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25 September 2015Americas

Shire’s ADHD patents are valid, rules Federal Circuit

A US appeals court has upheld a lower court ruling that patents owned by Shire covering an ADHD treatment drug are valid, but reversed a separate judgment that said pharmaceutical company Johnson Matthey induced infringement.

The four patents at the centre of the dispute cover derivatives of the drug Vyvyan (lisdexamfetamine) and are specifically targeted at limiting its activity inside the human body when it is administered in high doses.

Yesterday, September 24, the US Court of Appeals for the Federal Circuit upheld a 2013 ruling by the US District Court for the District of New Jersey which said that the patents are not obvious.

The patents had been challenged by Amneal Pharmaceuticals, Roxane Laboratories, Allergan and Mylan.

All four parties filed Abbreviated New Drug Applications (ANDAs) to market a generic version of the drug in 2012.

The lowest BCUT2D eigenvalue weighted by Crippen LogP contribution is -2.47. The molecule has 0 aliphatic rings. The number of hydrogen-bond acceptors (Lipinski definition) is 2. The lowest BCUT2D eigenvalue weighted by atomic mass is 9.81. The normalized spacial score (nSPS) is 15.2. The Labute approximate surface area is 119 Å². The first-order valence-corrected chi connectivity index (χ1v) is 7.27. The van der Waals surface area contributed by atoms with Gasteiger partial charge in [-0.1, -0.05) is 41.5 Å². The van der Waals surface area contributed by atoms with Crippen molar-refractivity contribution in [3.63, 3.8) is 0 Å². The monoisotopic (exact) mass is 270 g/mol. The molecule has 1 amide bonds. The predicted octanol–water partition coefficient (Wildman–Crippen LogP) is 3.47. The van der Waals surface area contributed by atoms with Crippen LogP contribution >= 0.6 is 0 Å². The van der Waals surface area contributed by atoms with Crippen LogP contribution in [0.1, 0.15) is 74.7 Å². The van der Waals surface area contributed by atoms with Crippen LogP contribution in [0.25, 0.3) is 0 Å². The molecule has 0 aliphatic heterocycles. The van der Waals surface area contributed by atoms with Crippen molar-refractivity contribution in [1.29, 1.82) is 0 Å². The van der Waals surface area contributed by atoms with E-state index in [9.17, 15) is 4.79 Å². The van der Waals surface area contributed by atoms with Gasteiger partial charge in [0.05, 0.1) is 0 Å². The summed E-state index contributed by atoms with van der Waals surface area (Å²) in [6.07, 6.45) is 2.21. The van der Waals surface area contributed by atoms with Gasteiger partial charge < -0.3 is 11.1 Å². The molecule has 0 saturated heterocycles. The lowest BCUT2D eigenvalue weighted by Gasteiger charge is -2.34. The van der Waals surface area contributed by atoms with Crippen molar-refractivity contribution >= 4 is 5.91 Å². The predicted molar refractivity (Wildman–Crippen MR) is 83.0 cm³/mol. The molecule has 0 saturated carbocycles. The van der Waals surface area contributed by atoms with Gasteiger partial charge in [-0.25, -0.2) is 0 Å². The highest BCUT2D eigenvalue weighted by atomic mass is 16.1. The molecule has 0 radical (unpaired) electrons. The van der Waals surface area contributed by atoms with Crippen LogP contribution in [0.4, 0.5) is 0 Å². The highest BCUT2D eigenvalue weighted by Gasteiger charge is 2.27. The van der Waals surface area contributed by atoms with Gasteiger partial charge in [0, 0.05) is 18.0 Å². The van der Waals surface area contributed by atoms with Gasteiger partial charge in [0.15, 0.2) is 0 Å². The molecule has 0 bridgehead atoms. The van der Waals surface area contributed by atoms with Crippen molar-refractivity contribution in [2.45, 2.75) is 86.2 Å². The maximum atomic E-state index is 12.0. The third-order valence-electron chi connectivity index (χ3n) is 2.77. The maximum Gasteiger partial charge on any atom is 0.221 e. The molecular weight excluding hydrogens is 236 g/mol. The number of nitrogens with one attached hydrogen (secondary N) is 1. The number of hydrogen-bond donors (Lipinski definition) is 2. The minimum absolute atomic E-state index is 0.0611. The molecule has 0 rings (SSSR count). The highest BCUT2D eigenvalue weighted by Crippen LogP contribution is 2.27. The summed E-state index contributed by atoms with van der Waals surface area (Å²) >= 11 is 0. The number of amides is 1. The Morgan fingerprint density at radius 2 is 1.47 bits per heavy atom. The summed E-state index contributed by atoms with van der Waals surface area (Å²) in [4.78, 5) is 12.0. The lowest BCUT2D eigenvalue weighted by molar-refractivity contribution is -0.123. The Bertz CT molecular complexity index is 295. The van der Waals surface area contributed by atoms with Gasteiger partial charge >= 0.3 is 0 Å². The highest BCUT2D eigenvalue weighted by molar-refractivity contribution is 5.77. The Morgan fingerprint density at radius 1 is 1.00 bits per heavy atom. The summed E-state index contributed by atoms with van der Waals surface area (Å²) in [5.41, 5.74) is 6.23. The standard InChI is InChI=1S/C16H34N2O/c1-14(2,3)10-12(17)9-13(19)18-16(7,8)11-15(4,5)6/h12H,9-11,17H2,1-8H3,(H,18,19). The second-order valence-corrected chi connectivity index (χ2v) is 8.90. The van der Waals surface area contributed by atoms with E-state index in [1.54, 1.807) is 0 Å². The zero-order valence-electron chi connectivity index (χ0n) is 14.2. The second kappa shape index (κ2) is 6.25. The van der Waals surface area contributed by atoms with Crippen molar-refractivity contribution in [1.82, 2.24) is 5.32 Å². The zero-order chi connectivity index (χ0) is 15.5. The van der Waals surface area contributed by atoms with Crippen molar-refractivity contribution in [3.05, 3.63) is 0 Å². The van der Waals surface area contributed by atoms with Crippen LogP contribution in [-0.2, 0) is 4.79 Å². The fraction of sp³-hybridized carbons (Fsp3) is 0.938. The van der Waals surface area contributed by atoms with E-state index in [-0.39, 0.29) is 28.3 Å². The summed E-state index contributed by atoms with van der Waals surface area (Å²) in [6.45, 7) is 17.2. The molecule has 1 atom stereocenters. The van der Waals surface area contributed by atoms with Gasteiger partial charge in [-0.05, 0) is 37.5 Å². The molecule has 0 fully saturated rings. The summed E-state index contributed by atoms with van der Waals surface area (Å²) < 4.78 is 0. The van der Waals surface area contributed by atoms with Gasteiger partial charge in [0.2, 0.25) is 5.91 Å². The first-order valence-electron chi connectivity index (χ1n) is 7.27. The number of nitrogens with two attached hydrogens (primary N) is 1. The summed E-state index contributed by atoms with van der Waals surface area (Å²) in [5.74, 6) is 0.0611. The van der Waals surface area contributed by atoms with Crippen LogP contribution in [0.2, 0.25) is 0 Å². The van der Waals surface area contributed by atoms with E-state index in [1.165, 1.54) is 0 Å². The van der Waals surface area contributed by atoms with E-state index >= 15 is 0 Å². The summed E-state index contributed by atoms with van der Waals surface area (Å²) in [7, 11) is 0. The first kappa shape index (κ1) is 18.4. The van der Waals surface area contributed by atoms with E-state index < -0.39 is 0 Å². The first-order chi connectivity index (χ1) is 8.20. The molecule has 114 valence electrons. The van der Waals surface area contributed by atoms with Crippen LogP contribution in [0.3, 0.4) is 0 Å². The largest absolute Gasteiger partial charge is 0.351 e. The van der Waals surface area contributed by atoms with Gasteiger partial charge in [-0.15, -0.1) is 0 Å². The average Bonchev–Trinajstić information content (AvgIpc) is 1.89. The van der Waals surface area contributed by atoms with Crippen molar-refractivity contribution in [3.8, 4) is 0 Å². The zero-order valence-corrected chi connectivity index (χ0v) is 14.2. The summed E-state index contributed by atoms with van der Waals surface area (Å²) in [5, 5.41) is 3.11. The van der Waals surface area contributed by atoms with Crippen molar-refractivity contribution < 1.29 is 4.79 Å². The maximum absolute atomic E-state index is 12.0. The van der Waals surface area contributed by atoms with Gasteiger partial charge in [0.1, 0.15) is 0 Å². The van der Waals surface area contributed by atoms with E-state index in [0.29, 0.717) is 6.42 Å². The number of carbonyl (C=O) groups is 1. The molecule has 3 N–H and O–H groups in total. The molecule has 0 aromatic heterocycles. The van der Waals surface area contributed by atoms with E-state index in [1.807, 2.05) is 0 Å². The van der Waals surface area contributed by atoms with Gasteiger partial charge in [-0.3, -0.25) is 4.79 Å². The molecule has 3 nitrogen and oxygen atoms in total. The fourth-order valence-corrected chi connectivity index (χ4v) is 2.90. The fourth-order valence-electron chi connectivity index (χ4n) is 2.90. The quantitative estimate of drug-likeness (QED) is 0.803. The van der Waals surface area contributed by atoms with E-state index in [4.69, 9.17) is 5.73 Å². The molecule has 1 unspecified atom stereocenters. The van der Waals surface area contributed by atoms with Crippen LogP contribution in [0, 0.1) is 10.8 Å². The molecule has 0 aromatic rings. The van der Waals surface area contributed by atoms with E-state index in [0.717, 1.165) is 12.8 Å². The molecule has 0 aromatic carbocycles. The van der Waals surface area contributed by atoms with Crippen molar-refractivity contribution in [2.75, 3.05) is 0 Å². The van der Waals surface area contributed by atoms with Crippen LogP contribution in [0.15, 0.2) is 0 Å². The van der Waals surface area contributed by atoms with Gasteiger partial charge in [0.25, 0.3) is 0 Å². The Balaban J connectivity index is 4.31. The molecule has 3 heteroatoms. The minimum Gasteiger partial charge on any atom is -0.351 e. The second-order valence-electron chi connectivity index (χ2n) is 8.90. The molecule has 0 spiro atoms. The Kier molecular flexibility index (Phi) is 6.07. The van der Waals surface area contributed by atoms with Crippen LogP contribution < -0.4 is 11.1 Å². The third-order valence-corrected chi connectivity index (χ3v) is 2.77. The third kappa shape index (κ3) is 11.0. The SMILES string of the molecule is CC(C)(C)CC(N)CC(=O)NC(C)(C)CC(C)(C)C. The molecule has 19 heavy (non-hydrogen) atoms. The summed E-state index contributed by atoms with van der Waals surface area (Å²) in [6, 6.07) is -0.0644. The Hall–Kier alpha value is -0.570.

In a separate claim, Shire sued Johnson Matthey on the grounds that it induced other parties to infringe the four patents. Johnson Matthey had not filed an ANDA, but did supply the four companies with the active ingredient of the drug LDX dimesylate.

The district court, which consolidated the cases, judged the patents to be valid and said that Johnson Matthey had induced infringement.

But in yesterday’s ruling, the federal circuit said that although the court was correct to say that Shire’s patents are valid, Johnson Matthey could not be held liable for induced infringement.

Judge Richard Linn, who wrote the 3-0 opinion, said that the evidence of prior art submitted by the applicants “fails to raise a genuine issue of material fact” concerning whether the patents are obvious.

Linn added that because the US Food and Drug Administration (FDA) had not yet approved the ANDAs, Johnson Matthey could not be liable for induced infringement.

He said: “Because in the circumstances of this case Johnson Matthey cannot be liable for induced infringement prior to the grant of FDA approval of the application filed by the ANDA defendants, we reverse the district court’s judgment.”

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